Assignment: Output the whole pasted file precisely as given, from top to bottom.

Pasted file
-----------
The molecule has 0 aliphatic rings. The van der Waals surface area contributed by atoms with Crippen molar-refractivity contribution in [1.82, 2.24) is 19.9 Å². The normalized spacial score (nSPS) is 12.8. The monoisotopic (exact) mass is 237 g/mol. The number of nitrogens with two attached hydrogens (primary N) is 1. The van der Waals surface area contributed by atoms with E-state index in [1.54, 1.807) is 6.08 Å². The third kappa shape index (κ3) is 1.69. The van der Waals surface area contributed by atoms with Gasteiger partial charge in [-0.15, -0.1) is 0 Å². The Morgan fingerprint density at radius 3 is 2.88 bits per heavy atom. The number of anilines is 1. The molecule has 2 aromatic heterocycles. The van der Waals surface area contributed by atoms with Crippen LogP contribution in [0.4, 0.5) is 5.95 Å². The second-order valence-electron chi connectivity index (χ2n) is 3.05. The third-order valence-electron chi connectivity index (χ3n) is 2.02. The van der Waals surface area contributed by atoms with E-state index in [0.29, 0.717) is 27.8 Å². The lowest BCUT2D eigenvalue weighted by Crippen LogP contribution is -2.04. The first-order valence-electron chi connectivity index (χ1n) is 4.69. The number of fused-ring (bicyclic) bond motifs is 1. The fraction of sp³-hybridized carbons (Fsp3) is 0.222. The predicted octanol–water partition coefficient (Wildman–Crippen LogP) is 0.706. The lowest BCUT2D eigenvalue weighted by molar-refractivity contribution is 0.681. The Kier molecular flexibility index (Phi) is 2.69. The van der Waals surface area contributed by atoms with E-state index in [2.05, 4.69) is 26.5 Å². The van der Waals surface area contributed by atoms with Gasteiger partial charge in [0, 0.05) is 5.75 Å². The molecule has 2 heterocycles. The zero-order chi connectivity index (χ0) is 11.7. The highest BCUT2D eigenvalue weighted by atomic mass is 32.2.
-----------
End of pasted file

The molecule has 0 aliphatic rings. The van der Waals surface area contributed by atoms with Crippen molar-refractivity contribution in [1.82, 2.24) is 19.9 Å². The normalized spacial score (nSPS) is 12.8. The monoisotopic (exact) mass is 237 g/mol. The number of nitrogens with two attached hydrogens (primary N) is 1. The van der Waals surface area contributed by atoms with E-state index in [1.54, 1.807) is 6.08 Å². The third kappa shape index (κ3) is 1.69. The van der Waals surface area contributed by atoms with Gasteiger partial charge in [-0.15, -0.1) is 0 Å². The Morgan fingerprint density at radius 3 is 2.88 bits per heavy atom. The number of anilines is 1. The molecule has 2 aromatic heterocycles. The van der Waals surface area contributed by atoms with Crippen LogP contribution in [0.4, 0.5) is 5.95 Å². The second-order valence-electron chi connectivity index (χ2n) is 3.05. The third-order valence-electron chi connectivity index (χ3n) is 2.02. The van der Waals surface area contributed by atoms with E-state index in [0.29, 0.717) is 27.8 Å². The lowest BCUT2D eigenvalue weighted by Crippen LogP contribution is -2.04. The first-order valence-electron chi connectivity index (χ1n) is 4.69. The number of fused-ring (bicyclic) bond motifs is 1. The fraction of sp³-hybridized carbons (Fsp3) is 0.222. The predicted octanol–water partition coefficient (Wildman–Crippen LogP) is 0.706. The lowest BCUT2D eigenvalue weighted by molar-refractivity contribution is 0.681. The Kier molecular flexibility index (Phi) is 2.69. The van der Waals surface area contributed by atoms with E-state index in [2.05, 4.69) is 26.5 Å². The van der Waals surface area contributed by atoms with Gasteiger partial charge in [0, 0.05) is 5.75 Å². The molecule has 2 heterocycles. The zero-order chi connectivity index (χ0) is 11.7. The highest BCUT2D eigenvalue weighted by atomic mass is 32.2.